Undersea Warfare The Official Magazine of the U.S. Submarine Force. Winter 2004 U.S. Submarines... Because Stealth Matters Cover for Winter 2004
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Sand-Crab Submariners Three Sub Sailors Volunteer for Shore Duty - in Iraq
by JOC Michael Foutch, USN
 

The gritty, sandy soil of Iraq, far from any ocean, is an unlikely place to find a trio of submarine Sailors.

And yet these three undersea warriors have joined the Coalition Military Assistance Training Team (CMATT) in that war-weary nation in a daunting mission. Trading their duties in the relative comfort of shore stations in the United States for the unexpected perils and occasional rewards of a front-line position in the Global War on Terrorism, the three submariners have exchanged their coveralls for desert camouflage to help rebuild the Iraqi military and its infrastructure. Headquartered in Baghdad, CMATT works under the guidance of the Coalition Provisional Authority to supply buildings, weapons, equipment, and training for Iraq’s new security and defense forces.

ETC(SS) Jason Taggart, YN2(SS) Randy Murray, and YN2(SS) Karl Rosenkranz, who served together onboard USS Henry M. Jackson (SSBN-730), volunteered for this unique assignment. After a week of training and processing at Fort Bliss, Texas, they climbed aboard a plane for Kuwait and then moved on to Baghdad.

Taggart, who left the Trident Training Facility in Bangor Washington, was assigned to the British Brigadier personal security team. Murray, stationed at Submarine Base Kings Bay, found himself with the administrative group at CMATT in Saddam Hussein’s former presidential palace in Baghdad, overseeing administrative needs for the 300-person joint multinational command.

In late October, Rosenkranz, who departed the Naval Intermediate Maintenance Facility, Pacific Northwest, for temporary duty in Iraq, began an e-mail correspondence with UNDERSEA WARFARE. Over several months, he has been telling his story of training Iraqi military recruits and administering pay records for thousands of new soldiers and sailors. Perhaps the most compelling aspects of his e-mails are the pictures and descriptions of smiling – grateful Iraqi people, to say nothing of the day his unit came under attack outside a checkpoint at Baghdad International Airport.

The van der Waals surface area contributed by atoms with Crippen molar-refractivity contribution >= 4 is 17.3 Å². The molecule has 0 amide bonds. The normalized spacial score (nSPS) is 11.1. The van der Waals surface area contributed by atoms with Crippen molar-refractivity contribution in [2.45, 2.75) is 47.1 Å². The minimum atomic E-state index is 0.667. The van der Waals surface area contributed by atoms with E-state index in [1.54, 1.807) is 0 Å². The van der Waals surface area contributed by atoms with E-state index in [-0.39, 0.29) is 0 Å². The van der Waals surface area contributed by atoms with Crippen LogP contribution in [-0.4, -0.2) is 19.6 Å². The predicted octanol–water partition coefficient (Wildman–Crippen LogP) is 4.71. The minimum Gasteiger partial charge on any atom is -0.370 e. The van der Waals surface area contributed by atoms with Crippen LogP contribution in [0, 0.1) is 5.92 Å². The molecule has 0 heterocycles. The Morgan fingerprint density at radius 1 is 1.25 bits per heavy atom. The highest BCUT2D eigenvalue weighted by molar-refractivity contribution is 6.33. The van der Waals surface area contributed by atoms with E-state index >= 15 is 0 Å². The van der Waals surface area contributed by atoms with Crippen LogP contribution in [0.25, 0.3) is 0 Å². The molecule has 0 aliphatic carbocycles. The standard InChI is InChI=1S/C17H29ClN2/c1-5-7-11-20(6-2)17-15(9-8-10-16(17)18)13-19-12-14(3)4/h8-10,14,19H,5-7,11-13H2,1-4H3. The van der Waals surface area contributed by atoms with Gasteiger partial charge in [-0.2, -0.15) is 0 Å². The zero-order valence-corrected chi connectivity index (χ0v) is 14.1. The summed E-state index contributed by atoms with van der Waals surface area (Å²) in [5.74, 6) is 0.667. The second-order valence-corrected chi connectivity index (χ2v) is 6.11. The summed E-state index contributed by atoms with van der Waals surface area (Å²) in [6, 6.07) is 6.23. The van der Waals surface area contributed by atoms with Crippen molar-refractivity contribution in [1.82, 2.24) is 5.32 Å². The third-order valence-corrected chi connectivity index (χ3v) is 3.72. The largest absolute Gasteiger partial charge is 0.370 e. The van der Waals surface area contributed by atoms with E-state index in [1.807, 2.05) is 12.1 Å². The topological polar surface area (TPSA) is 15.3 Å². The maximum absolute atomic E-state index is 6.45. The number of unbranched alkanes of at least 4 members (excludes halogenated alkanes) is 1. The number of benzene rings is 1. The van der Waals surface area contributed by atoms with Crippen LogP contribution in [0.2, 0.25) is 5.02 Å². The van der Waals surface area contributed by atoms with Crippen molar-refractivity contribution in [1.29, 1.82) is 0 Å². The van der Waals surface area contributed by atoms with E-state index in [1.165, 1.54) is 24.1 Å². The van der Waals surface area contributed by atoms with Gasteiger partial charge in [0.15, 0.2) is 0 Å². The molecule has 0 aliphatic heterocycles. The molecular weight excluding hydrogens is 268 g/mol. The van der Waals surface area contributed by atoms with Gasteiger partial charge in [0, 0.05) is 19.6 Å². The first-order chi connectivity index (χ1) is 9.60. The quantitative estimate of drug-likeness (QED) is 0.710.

Rosenkranz sent his notes from a forward-deployed unit at the Kirkush Military Training Base, 25 miles away from the border with Iran and a complex from which Saddam Hussein’s forces were launched against that country during their eight-year war in the 1980s. Kirkush was abandoned during the first Gulf War, and CMATT moved in following the collapse of the regime last spring.

None could believe that a Navy Submariner was here with them - I had to explain what a submarine was first.
Photo caption followsYN2(SS) Karl Rozenkranz, who volunteered last fall to leave his shore job in the Pacific Northwest for Iraq, examines the workings of an AK-47.
Photo caption below Photo caption below
Along with sand shipmates YN2(SS) Randy Murray and ETC(SS) Jason Taggart, Rozenkranz became one of a handful of submarine-qualified Sailors to become adept at firing not only the foreign-made rifle, but the 40-mm grenade launcher and the AT-4 anti-tank missile.

“At first, conditions were rough,” with no running water and only MRE packets for food, Rosenkranz wrote. But any lack of creature comforts was more than compensated by the people the yeoman encountered in his unusual assignment.

“I think the greatest reward,” he noted, “is talking to the Iraqi soldiers, who tell us about life under the former regime. How they waited and waited for the Americans to come – stories of how their lives have improved… I mean, you should have seen their faces when we told them that they have a right to complain, to free speech, and so forth. It put it all in perspective, especially when you drive through the towns and see the children run up to the Humvees asking for chocolate and waving at us.

“But it is still scary as hell, don’t get me wrong. Everyday it is something – mortars, RPGs, AK-47 fire. When I first got here I thought – ‘cool, I’m gonna be the first submarine YN to see ground combat in history’ – that I know of at least. But when it actually happened it wasn’t as cool as I thought. Nonetheless, I am proud to be here representing the submarine service, and believe me, every one I come across will remember working with submariners.”

Rosenkranz also joined what must certainly be a small number of dolphin-qualified Sailors trained to fire a 40-mm grenade launcher and the AT-4 anti-tank missile.